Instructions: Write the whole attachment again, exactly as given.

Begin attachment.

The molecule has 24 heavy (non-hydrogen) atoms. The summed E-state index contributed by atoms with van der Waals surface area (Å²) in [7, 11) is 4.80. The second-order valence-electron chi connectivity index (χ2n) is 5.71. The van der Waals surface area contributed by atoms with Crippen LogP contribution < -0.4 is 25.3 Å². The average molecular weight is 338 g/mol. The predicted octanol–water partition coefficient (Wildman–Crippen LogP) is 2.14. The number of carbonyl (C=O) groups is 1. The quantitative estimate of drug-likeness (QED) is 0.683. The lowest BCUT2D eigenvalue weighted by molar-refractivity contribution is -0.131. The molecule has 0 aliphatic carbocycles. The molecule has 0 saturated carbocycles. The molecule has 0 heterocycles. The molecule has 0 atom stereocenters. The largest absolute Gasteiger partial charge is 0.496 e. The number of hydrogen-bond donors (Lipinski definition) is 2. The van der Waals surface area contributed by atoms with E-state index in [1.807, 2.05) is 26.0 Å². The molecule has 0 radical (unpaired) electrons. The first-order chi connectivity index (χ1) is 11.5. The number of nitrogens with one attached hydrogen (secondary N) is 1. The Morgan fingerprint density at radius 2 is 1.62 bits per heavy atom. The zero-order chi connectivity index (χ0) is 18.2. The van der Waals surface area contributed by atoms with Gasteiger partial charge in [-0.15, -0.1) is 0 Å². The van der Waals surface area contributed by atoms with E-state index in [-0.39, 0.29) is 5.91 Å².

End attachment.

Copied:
The molecule has 24 heavy (non-hydrogen) atoms. The summed E-state index contributed by atoms with van der Waals surface area (Å²) in [7, 11) is 4.80. The second-order valence-electron chi connectivity index (χ2n) is 5.71. The van der Waals surface area contributed by atoms with Crippen LogP contribution < -0.4 is 25.3 Å². The average molecular weight is 338 g/mol. The predicted octanol–water partition coefficient (Wildman–Crippen LogP) is 2.14. The number of carbonyl (C=O) groups is 1. The quantitative estimate of drug-likeness (QED) is 0.683. The lowest BCUT2D eigenvalue weighted by molar-refractivity contribution is -0.131. The molecule has 0 aliphatic carbocycles. The molecule has 0 saturated carbocycles. The molecule has 0 heterocycles. The molecule has 0 atom stereocenters. The largest absolute Gasteiger partial charge is 0.496 e. The number of hydrogen-bond donors (Lipinski definition) is 2. The van der Waals surface area contributed by atoms with E-state index in [1.807, 2.05) is 26.0 Å². The molecule has 0 radical (unpaired) electrons. The first-order chi connectivity index (χ1) is 11.5. The number of nitrogens with one attached hydrogen (secondary N) is 1. The Morgan fingerprint density at radius 2 is 1.62 bits per heavy atom. The zero-order chi connectivity index (χ0) is 18.2. The van der Waals surface area contributed by atoms with Gasteiger partial charge in [-0.15, -0.1) is 0 Å². The van der Waals surface area contributed by atoms with E-state index in [-0.39, 0.29) is 5.91 Å².